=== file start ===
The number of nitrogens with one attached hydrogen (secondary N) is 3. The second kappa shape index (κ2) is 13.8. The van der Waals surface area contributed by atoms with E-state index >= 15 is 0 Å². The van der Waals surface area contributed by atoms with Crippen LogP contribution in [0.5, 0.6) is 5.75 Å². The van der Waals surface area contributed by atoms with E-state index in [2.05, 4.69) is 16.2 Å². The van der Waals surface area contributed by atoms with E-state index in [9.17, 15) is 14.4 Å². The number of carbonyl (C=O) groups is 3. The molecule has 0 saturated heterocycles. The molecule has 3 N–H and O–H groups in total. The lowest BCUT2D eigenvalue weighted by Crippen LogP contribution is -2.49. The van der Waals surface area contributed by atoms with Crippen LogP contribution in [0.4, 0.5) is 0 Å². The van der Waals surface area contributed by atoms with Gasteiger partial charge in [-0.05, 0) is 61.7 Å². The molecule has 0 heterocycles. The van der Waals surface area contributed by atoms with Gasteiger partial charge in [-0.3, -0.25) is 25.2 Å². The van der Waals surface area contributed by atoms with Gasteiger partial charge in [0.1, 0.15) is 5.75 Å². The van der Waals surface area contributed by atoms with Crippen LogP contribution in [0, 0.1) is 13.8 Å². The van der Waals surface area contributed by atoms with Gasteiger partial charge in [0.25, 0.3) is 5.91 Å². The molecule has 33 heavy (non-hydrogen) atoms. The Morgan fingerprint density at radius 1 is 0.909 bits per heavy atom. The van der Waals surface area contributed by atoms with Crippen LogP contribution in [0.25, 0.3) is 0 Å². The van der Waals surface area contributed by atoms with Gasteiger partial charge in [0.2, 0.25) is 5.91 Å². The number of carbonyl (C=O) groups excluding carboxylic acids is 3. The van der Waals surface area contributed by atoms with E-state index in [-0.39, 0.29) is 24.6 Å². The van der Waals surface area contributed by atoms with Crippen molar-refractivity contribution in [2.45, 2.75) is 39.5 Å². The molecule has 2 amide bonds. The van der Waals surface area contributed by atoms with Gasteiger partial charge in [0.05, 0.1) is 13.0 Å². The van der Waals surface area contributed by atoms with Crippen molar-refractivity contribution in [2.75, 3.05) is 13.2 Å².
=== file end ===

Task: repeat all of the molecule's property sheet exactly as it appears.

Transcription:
The number of nitrogens with one attached hydrogen (secondary N) is 3. The second kappa shape index (κ2) is 13.8. The van der Waals surface area contributed by atoms with E-state index >= 15 is 0 Å². The van der Waals surface area contributed by atoms with Crippen LogP contribution in [0.5, 0.6) is 5.75 Å². The van der Waals surface area contributed by atoms with E-state index in [2.05, 4.69) is 16.2 Å². The van der Waals surface area contributed by atoms with E-state index in [9.17, 15) is 14.4 Å². The number of carbonyl (C=O) groups is 3. The molecule has 0 saturated heterocycles. The molecule has 3 N–H and O–H groups in total. The lowest BCUT2D eigenvalue weighted by Crippen LogP contribution is -2.49. The van der Waals surface area contributed by atoms with Crippen LogP contribution in [0.4, 0.5) is 0 Å². The van der Waals surface area contributed by atoms with Gasteiger partial charge in [-0.05, 0) is 61.7 Å². The molecule has 0 heterocycles. The van der Waals surface area contributed by atoms with Gasteiger partial charge in [-0.3, -0.25) is 25.2 Å². The van der Waals surface area contributed by atoms with Gasteiger partial charge in [0.1, 0.15) is 5.75 Å². The van der Waals surface area contributed by atoms with Crippen LogP contribution in [0, 0.1) is 13.8 Å². The van der Waals surface area contributed by atoms with Gasteiger partial charge in [0.25, 0.3) is 5.91 Å². The molecule has 33 heavy (non-hydrogen) atoms. The Morgan fingerprint density at radius 1 is 0.909 bits per heavy atom. The van der Waals surface area contributed by atoms with Crippen LogP contribution in [0.25, 0.3) is 0 Å². The van der Waals surface area contributed by atoms with Gasteiger partial charge in [0.2, 0.25) is 5.91 Å². The number of carbonyl (C=O) groups excluding carboxylic acids is 3. The van der Waals surface area contributed by atoms with E-state index in [-0.39, 0.29) is 24.6 Å². The van der Waals surface area contributed by atoms with Crippen molar-refractivity contribution in [2.45, 2.75) is 39.5 Å². The molecule has 2 amide bonds. The van der Waals surface area contributed by atoms with Gasteiger partial charge in [0.05, 0.1) is 13.0 Å². The van der Waals surface area contributed by atoms with Crippen molar-refractivity contribution in [2.75, 3.05) is 13.2 Å².